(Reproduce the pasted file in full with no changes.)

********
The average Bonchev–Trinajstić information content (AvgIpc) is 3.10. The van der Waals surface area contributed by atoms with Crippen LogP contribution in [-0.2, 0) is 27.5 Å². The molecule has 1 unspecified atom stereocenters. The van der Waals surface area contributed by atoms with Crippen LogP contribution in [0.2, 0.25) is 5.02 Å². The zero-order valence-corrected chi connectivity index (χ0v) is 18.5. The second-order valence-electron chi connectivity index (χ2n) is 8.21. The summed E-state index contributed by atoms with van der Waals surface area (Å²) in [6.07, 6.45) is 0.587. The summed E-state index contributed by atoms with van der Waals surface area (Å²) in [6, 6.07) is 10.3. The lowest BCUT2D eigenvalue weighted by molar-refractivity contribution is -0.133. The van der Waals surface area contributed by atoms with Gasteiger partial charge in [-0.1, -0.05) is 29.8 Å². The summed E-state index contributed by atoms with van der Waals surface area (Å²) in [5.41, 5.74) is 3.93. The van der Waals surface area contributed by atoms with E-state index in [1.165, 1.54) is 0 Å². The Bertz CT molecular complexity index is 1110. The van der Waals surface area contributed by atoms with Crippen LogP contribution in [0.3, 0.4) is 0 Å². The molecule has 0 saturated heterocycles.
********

The average Bonchev–Trinajstić information content (AvgIpc) is 3.10. The van der Waals surface area contributed by atoms with Crippen LogP contribution in [-0.2, 0) is 27.5 Å². The molecule has 1 unspecified atom stereocenters. The van der Waals surface area contributed by atoms with Crippen LogP contribution in [0.2, 0.25) is 5.02 Å². The zero-order valence-corrected chi connectivity index (χ0v) is 18.5. The second-order valence-electron chi connectivity index (χ2n) is 8.21. The summed E-state index contributed by atoms with van der Waals surface area (Å²) in [6.07, 6.45) is 0.587. The summed E-state index contributed by atoms with van der Waals surface area (Å²) in [6, 6.07) is 10.3. The lowest BCUT2D eigenvalue weighted by molar-refractivity contribution is -0.133. The van der Waals surface area contributed by atoms with Gasteiger partial charge in [-0.1, -0.05) is 29.8 Å². The summed E-state index contributed by atoms with van der Waals surface area (Å²) in [5.41, 5.74) is 3.93. The van der Waals surface area contributed by atoms with E-state index in [1.165, 1.54) is 0 Å². The Bertz CT molecular complexity index is 1110. The van der Waals surface area contributed by atoms with Crippen LogP contribution in [0.3, 0.4) is 0 Å². The molecule has 0 saturated heterocycles.